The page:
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Happy Money is a book written by Elizabeth Dunn and Michael Norton about the science of spending money. Nowadays we all focus on earning more money, thinking this is what will satisfy us. But what if I told you can gain more satisfaction simply by spending money differently. The two authors explain through their research and experiments what really will make you happier and how you can use your money to nurture that.
I think we all know by now that experiences will make you much happier than material objects. So buying a trip to Iceland could guarantee you more happiness and satisfaction than just buying the next smartphone. This interesting fact means companies such as Google have stopped giving money bonuses to their employees, but instead sending them off to a cruise on the other side of the world. Not only do they enjoy the experience, but going with other employees creates social bonds and can improve the company’s performance. Google is using ‘happy money’.
We all love treats. So why don’t we have more? Honestly, it’s because we prefer having them all the time. We would rather have the opportunity of eating chocolate everyday rather than just one day a week. But guess what, if you eat chocolate everyday, it ceases to be a treat. The book suggests we force ourselves to have treats. Instead of spending $5 everyday on a coffee, spend $3 everyday and then on Sunday buy a big nice Frappucino as a treat (plus you’ll have some money left over for next week!). I love this quote in the book: ‘You should never have a yacht, you should have a friend with a yacht.’ It follows the same principle. Once the initial incredulity of having a yacht wears off, you won’t love it as much. But if a friend has it and you get to go on it a few times a month, you will definitely appreciate it and love each time you visit it. It becomes a treat you look forward to.
This method, I think, would be the hardest to implement. We all know that the 2 weeks before going off on holiday are the most exciting ones. You’re getting ready for the trip, you’re discussing what will happen with everyone, you even spend your evenings staring at your screen in awe at beautiful resort you’re soon to see. We all do it and we all love it. So why not do it on purpose? Instead of buying concert tickets for tomorrow, buy them for in 2 weeks time. This could be hard to implement because our brains are wired to think the sooner we get it the better. But actually the book demonstrates that we are happier the longer we wait. So try buying some time and see how it affects you.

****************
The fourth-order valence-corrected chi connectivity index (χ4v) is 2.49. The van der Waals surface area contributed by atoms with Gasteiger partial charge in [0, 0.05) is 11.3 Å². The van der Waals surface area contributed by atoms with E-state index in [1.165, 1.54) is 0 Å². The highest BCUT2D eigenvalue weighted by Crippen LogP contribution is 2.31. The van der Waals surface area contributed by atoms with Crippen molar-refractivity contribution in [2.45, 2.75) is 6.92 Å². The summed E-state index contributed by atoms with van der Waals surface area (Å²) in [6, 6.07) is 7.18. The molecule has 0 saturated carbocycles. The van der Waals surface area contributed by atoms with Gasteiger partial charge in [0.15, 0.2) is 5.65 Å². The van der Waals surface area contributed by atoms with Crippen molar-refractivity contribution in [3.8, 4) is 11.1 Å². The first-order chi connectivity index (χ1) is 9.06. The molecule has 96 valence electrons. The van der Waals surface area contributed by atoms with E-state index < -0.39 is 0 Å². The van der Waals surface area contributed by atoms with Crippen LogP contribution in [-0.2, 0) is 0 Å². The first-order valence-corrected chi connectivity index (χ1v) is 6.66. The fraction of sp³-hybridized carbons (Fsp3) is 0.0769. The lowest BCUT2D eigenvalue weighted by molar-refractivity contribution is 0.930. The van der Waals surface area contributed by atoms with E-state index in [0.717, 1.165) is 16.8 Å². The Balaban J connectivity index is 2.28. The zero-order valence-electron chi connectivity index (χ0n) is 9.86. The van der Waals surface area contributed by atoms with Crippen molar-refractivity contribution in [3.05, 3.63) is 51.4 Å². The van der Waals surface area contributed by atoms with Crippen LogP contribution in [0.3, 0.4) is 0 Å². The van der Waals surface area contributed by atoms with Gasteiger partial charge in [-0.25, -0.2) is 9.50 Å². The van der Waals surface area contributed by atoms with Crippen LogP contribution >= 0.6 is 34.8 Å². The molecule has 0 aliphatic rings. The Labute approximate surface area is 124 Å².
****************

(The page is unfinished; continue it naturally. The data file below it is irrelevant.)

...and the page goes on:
Invest in others
You really don’t realise how much spending money on others makes you happy until you do it regularly. Instead of buying a $5 coffee for yourself, inviting someone else out for coffee and buy two $2.50 coffees. The experience will be much more enjoyable for both of you. If someone gives you $10 out of the blue to spend on yourself, you will most likely spend it on expenses, food or other things you need, therefore not really increasing your happiness. But if you are told to spend it on someone else, the act of treating someone else will make you happier simply because you are sharing this generous experience with this person.
There were other really interesting points in the book, which is why I encourage you to read it. It’s true that we all focus on earning more money (basically what my website is about) but it’s important that if we want to learn how to earn money, we should also learn how to spend it. We can all agree that the more happiness money can give, the better. Try treating your friend next time you go out and make a mental note of what makes you happier. You will learn a lot about yourself, and of course, a lot about money!